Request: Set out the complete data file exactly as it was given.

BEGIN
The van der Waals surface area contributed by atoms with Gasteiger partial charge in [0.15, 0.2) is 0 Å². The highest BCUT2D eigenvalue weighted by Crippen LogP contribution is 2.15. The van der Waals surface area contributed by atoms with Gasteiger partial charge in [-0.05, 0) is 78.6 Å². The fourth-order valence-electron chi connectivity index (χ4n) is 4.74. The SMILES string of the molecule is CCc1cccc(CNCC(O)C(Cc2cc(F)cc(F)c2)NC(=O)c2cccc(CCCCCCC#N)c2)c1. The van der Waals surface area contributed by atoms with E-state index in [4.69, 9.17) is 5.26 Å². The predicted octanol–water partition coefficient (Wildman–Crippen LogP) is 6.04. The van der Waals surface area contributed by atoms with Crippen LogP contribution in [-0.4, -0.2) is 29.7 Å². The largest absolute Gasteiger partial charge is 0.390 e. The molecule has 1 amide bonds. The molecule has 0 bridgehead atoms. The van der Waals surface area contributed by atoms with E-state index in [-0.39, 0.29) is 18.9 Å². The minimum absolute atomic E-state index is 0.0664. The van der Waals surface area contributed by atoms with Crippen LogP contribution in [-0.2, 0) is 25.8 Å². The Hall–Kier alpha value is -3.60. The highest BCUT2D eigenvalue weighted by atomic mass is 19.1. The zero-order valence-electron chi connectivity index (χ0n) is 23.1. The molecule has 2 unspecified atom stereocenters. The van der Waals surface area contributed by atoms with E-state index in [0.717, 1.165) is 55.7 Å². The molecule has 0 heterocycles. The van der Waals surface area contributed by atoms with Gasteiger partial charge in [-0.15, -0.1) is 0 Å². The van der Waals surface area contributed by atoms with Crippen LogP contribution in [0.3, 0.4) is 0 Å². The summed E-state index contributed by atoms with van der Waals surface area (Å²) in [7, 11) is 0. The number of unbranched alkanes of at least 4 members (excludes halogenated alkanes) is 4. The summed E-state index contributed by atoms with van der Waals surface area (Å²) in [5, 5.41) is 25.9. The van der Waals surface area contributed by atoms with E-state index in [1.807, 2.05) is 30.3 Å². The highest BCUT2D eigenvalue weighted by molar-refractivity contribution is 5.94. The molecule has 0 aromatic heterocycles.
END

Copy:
The van der Waals surface area contributed by atoms with Gasteiger partial charge in [0.15, 0.2) is 0 Å². The highest BCUT2D eigenvalue weighted by Crippen LogP contribution is 2.15. The van der Waals surface area contributed by atoms with Gasteiger partial charge in [-0.05, 0) is 78.6 Å². The fourth-order valence-electron chi connectivity index (χ4n) is 4.74. The SMILES string of the molecule is CCc1cccc(CNCC(O)C(Cc2cc(F)cc(F)c2)NC(=O)c2cccc(CCCCCCC#N)c2)c1. The van der Waals surface area contributed by atoms with E-state index in [4.69, 9.17) is 5.26 Å². The predicted octanol–water partition coefficient (Wildman–Crippen LogP) is 6.04. The van der Waals surface area contributed by atoms with Crippen LogP contribution in [-0.4, -0.2) is 29.7 Å². The largest absolute Gasteiger partial charge is 0.390 e. The molecule has 1 amide bonds. The molecule has 0 bridgehead atoms. The van der Waals surface area contributed by atoms with E-state index in [-0.39, 0.29) is 18.9 Å². The minimum absolute atomic E-state index is 0.0664. The van der Waals surface area contributed by atoms with Crippen LogP contribution in [-0.2, 0) is 25.8 Å². The Hall–Kier alpha value is -3.60. The highest BCUT2D eigenvalue weighted by atomic mass is 19.1. The zero-order valence-electron chi connectivity index (χ0n) is 23.1. The molecule has 2 unspecified atom stereocenters. The van der Waals surface area contributed by atoms with E-state index in [0.717, 1.165) is 55.7 Å². The molecule has 0 heterocycles. The van der Waals surface area contributed by atoms with Gasteiger partial charge in [-0.15, -0.1) is 0 Å². The van der Waals surface area contributed by atoms with Crippen LogP contribution in [0.3, 0.4) is 0 Å². The summed E-state index contributed by atoms with van der Waals surface area (Å²) in [7, 11) is 0. The number of unbranched alkanes of at least 4 members (excludes halogenated alkanes) is 4. The summed E-state index contributed by atoms with van der Waals surface area (Å²) in [5, 5.41) is 25.9. The van der Waals surface area contributed by atoms with E-state index in [1.807, 2.05) is 30.3 Å². The highest BCUT2D eigenvalue weighted by molar-refractivity contribution is 5.94. The molecule has 0 aromatic heterocycles.